Dan Wierenga dwierenga at
Wed Feb 17 00:47:25 UTC 2010

I suppose I should double-check my recipient list when I'm typing an  
email that I'm excited about....  Ah well.

On Feb 16, 2010, at 4:38 PM, Dan Wierenga <dwierenga at> wrote:

> Hi Max (noticably, not to the list),
> On Tue, Feb 16, 2010 at 3:15 PM, Max Kanat-Alexander
> <mkanat at> wrote:
>>        Also, somebody would have to maintain this installer and  
>> promptly
>> update it every release, or it wouldn't be that useful. I suspect  
>> that
>> that person wouldn't be me, so we'd need somebody willing to dedicate
>> themselves to producing the installer every time we have a release.
> I think that's the wrong way to go about this, and IMO it's indicative
> of the entire thought process of the Bugzilla Project in regards to
> Windows.  It's fairly obvious that Windows is the red-headed stepchild
> platform.  Too little effort goes into making things work on Windows
> for it to be really, truly considered a "supported platform".
> A command-line script is The Way You Install Things on Linux, and you
> wouldn't ship a Linux release with a broken  Similarly,
> an installer package (.msi or .exe) is The Way You Install Things on
> Windows, and yet here you're talking about "promptly updating it every
> release".  In other words, there's a Bugzilla release, and then the
> installer would have to be nudged along.
> From my perspective, the release isn't RELEASABLE until the installer
> is done.  It's what the release manager is doing from the time the
> code base freezes in preparation for the release until the release
> actually happens.
> Yes, that means that the release management for a Windows build is a
> whole lot more complicated than just some command-line perl scripts.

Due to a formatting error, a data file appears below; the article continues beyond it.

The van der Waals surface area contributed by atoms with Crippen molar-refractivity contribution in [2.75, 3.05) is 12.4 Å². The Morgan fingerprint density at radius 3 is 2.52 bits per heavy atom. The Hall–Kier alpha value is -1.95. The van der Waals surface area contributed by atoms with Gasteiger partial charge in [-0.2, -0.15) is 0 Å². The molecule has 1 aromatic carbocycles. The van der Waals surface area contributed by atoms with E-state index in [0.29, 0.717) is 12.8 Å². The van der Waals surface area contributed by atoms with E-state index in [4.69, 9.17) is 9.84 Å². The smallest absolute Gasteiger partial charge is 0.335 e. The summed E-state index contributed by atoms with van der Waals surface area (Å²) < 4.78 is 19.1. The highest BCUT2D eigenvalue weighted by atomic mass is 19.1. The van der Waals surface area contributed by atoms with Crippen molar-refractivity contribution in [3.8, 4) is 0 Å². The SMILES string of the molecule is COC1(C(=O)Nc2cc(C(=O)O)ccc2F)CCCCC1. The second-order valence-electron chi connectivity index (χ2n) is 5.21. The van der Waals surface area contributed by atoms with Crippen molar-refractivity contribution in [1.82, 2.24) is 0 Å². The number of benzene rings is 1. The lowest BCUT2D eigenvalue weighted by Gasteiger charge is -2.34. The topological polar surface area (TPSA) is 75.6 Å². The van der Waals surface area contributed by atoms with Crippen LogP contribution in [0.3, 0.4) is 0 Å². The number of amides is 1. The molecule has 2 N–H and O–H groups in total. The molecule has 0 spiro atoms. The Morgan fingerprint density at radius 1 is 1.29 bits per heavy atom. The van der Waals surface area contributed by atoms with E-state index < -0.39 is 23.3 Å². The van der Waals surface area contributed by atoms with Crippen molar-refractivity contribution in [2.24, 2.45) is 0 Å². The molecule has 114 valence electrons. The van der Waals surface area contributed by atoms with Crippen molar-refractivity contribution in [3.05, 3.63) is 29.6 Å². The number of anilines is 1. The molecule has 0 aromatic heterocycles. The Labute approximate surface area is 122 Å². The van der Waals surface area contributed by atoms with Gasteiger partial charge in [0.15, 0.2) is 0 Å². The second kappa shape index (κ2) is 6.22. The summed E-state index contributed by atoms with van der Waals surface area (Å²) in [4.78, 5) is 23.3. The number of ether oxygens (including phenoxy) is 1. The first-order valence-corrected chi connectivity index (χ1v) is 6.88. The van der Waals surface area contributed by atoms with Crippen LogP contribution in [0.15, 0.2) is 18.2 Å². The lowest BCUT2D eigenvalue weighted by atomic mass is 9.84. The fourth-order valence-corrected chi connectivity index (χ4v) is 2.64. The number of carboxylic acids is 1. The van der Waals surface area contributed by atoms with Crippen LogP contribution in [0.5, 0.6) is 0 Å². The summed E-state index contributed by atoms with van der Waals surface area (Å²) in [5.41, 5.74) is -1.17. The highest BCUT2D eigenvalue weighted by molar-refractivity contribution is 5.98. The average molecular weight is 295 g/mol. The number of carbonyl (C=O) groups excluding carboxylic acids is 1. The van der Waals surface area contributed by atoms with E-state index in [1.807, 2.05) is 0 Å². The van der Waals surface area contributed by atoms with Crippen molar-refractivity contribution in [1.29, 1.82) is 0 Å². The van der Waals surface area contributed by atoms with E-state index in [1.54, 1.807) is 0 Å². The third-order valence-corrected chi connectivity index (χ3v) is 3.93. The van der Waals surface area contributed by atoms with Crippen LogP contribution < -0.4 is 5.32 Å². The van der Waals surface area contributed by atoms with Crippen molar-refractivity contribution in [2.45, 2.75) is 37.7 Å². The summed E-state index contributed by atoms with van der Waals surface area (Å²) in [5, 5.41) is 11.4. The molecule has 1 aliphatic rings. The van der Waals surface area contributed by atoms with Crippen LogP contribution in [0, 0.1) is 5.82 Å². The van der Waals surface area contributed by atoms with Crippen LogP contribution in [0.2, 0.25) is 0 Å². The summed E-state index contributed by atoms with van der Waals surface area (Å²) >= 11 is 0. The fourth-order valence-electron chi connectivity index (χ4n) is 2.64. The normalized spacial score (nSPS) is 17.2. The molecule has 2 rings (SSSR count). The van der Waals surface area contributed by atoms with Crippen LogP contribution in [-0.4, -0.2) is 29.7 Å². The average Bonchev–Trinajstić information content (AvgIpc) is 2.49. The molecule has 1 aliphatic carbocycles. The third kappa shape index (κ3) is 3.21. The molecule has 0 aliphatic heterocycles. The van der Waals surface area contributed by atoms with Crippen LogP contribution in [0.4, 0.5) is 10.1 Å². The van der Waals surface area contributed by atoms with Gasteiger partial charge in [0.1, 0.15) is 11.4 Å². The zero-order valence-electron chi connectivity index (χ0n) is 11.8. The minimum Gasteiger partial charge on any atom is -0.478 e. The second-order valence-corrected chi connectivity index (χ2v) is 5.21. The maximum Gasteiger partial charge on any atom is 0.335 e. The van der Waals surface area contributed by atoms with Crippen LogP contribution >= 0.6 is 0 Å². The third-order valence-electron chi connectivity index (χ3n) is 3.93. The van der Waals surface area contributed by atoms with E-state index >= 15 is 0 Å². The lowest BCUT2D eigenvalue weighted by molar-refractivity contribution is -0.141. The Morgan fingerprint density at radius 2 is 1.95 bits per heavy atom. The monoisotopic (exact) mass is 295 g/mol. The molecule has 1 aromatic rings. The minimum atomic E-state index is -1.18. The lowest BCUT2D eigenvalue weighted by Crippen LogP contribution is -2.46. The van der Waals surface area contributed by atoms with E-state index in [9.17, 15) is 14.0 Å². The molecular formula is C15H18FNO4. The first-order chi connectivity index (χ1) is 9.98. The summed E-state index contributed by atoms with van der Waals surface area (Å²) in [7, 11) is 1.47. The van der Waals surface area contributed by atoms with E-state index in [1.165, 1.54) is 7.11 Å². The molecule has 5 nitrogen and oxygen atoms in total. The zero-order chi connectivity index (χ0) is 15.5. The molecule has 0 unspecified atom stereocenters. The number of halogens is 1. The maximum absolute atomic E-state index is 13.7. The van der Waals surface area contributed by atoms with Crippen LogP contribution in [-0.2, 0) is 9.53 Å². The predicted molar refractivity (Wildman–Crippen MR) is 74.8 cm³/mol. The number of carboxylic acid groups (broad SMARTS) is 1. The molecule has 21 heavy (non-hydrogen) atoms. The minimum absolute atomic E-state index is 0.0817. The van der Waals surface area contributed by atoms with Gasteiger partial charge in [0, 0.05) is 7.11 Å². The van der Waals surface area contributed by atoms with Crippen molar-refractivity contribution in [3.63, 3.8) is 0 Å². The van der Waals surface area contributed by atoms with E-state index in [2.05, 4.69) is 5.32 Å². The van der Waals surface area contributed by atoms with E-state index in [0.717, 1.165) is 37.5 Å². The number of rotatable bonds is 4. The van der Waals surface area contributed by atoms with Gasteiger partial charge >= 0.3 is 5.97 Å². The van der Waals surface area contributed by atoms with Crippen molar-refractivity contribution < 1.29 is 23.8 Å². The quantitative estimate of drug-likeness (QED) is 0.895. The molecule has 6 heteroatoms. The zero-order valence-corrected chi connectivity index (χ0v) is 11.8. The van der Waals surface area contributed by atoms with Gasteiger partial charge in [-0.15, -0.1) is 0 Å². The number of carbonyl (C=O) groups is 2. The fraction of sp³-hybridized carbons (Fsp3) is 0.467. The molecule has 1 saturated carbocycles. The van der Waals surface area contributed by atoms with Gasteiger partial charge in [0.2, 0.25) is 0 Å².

> But that's the price of reaching the Windows audience;  you either
> support Windows and its relatively un-technical userbase, or you
> don't.  But you can't say "we support Windows" and then have a high
> failure rate on installation.  All it does is give Bugzilla some
> really bad press, because the Windows crowd doesn't think, "Bugzilla
> doesn't work on Windows", they think "Bugzilla doesn't work".
> I'd like to help on a Windows installer, I really would.  I sent you
> my thoughts on why I wasn't contributing to the community, and I saw
> your email thread on your research results.  You'll notice that thread
> was enough to keep me here on the mailing list  :) , but I'm still not
> *really* contributing.  A couple of things need to happen from the
> Bugzilla developers before I'd really want to devote any time to a
> Windows packager (and by "developers", I mean the real ones, not just
> the members of the mailing list; I guess for my purpose the list of
> code reviewers is "the real developers"):
> - A simple clarion call to the list(s) for some help in sprucing up
> the process of installing Bugzilla on Windows.  It's okay that none of
> the reviewers knows much about making things install gracefully on
> Windows; what's not okay is that you KNOW that, and you still haven't
> put out a call for help.
> - A commitment to a Windows installer, and the general treatment of a
> Windows installation as "just as important as another platform".   You
> can't make a release and then say the release is waiting for one
> person to create an installer.  (Just think of the Firefox Project.
> If they "released" Firefox 4 and said, "oh yeah, you can get the code
> from CVS, but the Windows installer isn't ready yet", the majority of
> the Internet would think "Firefox 4 isn't released", and the rest of
> the Internet would think the Firefox Project has a screw loose for
> even announcing it was.)
> Basically, the Bugzilla Project needs to show it *wants* to be part of
> the Windows community before the Windows community can be expected to
> want to be part of the Bugzilla community.
> -Dan

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